Xingping, China

After several days in Yangshuo, we packed up our bags and jumped on a bus to Xingping. We really had no idea what to expect, but it looked smaller than the surrounding towns, on the map it was near a river, and we knew it was in a beautiful area, so why not?

Xingping was established as a town over 1,500 years before colonists would declare the United States a new nation. One of the joys in traveling for me is giving my kids context to where they fit in world history and western civilization. Xingping is an ideal location to let the concept of how young the US is as a nation sink in their minds.We stayed at This Old Place Hostel, which had an incredible view from the roof and delicious pizza. I leaned over the table to snap a few photos of the kids Face-timing friends back home. Chris later told me he was in the hostel lobby and looked up at the security video screen to see my booty filling it. Evidently, there was a camera behind me. Poor 20-something backpackers hanging out in the lobby at that time!
We only had a day and an evening in Xingping. It was a little difficult picking what to do. The area has tons of hikes along the Li River, but most were long for little legs and short time. We opted for a shorter 45-minute hike up one of the Karst mountains to get a bird’s eye view of the town – called the Bird’s View Pavilion hike.

I’m always telling my kids to pay close attention to locals to learn what is appropriate and acceptable behavior. Shirtless men – everywhere. Two of my boys asked to take their shirts off for the hike (so hot and humid!) and reminded me that is was culturally acceptable and appropriate. I had to agree.
We were dripping sweat…like puddles under us.Shortly after I took that photo, we climbed back down the mountain and wandered the streets below. As we turned a corner, I saw a young mom holding her baby boy. My eyes locked on his cleft lip and the world stopped. Through google translator we learned a bit of her story and the obstacles she faces in getting her son surgery. Our random stroll through a little Chinese town was anything but random. We have her contact info and I’m about to burst with anticipation of figuring out how to help her sweet boy get a needed surgery.

My mountain top view was found on a little market street below.
In regards to our travel schedule, I do wish we had planned another day in Xingping. I think 2 full days and nights would be an ideal amount of time to see a good chunk of the area. Though it is not nearly as touristy as Yangshuo, there is still a strong tourism industry. For instance, as you stroll along the Li River you can pay fishermen to have their cormorants catch fish. (check out this article about this very spot). Entrepreneurship is flourishing in the Chinese tourism industry.A very short walk from the village is a scenic overlook for the landmark used on the 20 Yuan (like a $20). I had seen lots of pictures taken from the water, so I assumed the only good view of the location was from water. Very wrong. The free overlook provided a prime view!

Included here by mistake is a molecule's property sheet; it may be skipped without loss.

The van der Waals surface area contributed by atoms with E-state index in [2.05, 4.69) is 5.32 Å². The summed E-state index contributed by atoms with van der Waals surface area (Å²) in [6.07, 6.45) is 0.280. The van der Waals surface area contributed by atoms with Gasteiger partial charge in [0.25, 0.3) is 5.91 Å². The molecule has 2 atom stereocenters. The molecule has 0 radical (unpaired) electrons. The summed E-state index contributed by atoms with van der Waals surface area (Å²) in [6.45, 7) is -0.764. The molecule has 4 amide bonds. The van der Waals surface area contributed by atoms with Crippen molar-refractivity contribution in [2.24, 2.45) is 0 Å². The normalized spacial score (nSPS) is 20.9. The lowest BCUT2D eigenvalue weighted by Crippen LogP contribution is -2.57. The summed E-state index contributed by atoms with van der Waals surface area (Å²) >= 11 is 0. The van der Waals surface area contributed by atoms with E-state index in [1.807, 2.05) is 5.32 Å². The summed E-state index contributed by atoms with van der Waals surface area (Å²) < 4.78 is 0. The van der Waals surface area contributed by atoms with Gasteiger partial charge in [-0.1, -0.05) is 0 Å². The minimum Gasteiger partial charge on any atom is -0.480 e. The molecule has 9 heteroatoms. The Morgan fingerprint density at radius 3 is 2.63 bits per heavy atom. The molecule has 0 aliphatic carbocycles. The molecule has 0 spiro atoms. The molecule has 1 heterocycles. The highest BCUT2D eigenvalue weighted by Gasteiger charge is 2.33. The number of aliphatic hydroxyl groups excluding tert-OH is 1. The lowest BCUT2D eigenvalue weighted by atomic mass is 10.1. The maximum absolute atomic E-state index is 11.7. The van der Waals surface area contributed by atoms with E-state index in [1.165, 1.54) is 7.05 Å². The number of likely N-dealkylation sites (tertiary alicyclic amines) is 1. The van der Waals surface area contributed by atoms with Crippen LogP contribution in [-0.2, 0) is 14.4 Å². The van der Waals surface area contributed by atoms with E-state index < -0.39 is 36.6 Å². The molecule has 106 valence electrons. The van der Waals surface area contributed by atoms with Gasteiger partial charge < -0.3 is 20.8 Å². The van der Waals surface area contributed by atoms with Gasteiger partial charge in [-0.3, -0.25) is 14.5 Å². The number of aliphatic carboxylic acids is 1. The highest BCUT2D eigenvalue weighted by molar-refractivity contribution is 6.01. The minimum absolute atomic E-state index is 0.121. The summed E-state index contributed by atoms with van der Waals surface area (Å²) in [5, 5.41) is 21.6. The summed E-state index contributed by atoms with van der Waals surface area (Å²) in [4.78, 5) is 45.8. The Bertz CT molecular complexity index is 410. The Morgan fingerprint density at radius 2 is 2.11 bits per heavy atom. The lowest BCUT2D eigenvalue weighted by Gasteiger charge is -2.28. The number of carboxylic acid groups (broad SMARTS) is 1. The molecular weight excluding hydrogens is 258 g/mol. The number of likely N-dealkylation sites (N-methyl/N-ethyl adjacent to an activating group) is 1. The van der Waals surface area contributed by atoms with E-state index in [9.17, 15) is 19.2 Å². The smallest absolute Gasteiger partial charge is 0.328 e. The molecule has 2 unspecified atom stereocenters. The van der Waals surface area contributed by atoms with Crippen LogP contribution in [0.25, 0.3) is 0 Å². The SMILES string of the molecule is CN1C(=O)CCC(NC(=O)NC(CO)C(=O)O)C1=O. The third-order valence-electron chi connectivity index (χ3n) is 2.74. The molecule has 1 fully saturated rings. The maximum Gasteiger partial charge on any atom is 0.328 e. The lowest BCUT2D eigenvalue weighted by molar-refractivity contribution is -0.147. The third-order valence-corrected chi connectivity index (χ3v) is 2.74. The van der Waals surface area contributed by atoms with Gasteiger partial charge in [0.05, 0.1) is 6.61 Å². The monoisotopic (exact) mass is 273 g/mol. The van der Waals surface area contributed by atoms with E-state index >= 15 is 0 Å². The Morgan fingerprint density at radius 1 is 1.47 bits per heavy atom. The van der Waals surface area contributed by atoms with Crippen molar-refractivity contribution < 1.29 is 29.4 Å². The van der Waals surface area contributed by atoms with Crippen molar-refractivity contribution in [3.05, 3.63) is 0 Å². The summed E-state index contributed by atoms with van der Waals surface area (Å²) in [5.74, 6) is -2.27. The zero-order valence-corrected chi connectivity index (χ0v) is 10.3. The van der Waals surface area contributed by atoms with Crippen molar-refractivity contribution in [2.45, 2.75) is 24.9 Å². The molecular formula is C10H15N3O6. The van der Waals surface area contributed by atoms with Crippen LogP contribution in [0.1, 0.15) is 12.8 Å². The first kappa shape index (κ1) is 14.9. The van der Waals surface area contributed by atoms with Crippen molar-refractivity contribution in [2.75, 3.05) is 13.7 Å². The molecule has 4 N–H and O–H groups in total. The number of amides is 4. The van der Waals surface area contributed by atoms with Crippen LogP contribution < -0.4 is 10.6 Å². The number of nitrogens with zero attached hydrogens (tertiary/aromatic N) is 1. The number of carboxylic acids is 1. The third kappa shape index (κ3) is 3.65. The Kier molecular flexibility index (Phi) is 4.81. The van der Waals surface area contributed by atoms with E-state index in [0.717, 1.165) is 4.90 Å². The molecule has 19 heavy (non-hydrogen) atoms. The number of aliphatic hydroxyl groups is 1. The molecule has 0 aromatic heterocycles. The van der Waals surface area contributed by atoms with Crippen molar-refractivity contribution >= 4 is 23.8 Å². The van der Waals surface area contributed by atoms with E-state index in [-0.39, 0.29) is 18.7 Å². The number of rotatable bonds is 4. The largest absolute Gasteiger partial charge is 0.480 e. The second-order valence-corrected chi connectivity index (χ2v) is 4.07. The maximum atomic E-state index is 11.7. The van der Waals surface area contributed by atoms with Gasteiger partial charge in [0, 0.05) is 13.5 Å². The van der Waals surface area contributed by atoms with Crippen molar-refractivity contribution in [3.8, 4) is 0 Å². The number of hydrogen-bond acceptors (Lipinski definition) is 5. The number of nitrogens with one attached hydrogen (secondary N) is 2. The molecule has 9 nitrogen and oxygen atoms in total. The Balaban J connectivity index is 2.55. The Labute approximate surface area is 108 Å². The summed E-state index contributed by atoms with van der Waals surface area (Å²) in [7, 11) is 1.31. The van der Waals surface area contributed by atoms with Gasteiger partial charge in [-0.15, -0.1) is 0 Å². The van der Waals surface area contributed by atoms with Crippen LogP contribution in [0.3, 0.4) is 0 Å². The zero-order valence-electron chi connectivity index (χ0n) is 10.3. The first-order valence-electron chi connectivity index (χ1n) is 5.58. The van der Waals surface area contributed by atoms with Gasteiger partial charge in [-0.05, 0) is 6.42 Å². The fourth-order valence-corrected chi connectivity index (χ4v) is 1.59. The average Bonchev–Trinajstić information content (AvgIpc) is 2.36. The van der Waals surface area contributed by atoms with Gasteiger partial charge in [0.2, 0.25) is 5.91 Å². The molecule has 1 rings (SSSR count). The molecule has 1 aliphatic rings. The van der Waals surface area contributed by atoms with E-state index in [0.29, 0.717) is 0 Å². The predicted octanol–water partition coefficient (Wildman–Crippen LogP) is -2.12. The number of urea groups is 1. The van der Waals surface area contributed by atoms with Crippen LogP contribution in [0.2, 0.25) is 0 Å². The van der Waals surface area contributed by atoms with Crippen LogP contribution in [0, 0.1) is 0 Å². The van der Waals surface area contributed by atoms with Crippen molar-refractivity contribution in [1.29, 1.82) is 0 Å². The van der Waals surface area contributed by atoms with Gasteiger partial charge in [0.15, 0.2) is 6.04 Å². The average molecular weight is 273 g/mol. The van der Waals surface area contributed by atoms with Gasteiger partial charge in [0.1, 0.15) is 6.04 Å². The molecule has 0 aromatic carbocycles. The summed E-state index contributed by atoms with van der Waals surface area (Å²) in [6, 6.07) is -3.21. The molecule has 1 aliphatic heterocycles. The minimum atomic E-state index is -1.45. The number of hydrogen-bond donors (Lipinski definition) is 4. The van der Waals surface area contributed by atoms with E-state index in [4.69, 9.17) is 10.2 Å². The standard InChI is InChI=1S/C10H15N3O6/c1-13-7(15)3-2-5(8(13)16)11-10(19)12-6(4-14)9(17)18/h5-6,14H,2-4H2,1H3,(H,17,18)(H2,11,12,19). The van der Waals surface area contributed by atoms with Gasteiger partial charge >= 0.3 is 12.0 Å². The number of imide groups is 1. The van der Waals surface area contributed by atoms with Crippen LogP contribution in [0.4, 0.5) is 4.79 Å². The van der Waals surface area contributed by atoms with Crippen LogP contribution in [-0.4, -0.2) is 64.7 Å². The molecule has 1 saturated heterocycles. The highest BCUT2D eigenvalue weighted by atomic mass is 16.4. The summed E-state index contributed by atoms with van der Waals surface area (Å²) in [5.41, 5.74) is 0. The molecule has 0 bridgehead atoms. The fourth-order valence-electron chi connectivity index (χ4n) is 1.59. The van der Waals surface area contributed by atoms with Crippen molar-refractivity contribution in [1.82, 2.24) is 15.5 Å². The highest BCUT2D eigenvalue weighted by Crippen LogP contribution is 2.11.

Links for learning more about cormorant fishing:

Dying Art of Chinese Cormorant Fishing – in pictures

Wild China video clip of the cormorants fishing – this was shot where we were

Travel tips for visiting Xingping:

  • Based on looking at a map, we thought we could travel from Yangshuo to XingPing to Guilin. Turns out, you have to backtrack back to Yangshuo to get to Guilin – keep that in mind if you plan a trip to the area.
  • If coming from Guangzhou, get off on the Yangshuo stop (which is not actually in Yangshuo), then go to Xingping. From Xingping take a bus to Yangshuo, from Yangshuo take a bus to Guilin (and onto Longsheng Rice Terraces if you are us). If coming from Guilin, go in reverse. There is an option to take a boat from Guilin to Yangshuo, but we did not try that.
  • The market area closes around 5pm. We had planned to explore the shops at night like we did in Yangshuo. We ate a slow dinner and by the time we finished, everything was closed. If you want to visit the local shops and markets, do it before dinner.
  • If hiking in the spring/summer, bring bug repellent.
  • 1 day was okay, but we could have easily spent 2-3 days. A lot of the areas we traveled to via moped, could be access from Xingping. If we stayed in Xingping longer, we would have taken mopeds out on the smaller roads leading to other villages.
  • If you want more of a city feel and western amenities…Xingping probably is not for you. If you want more local and less tourism…go for Xingping.



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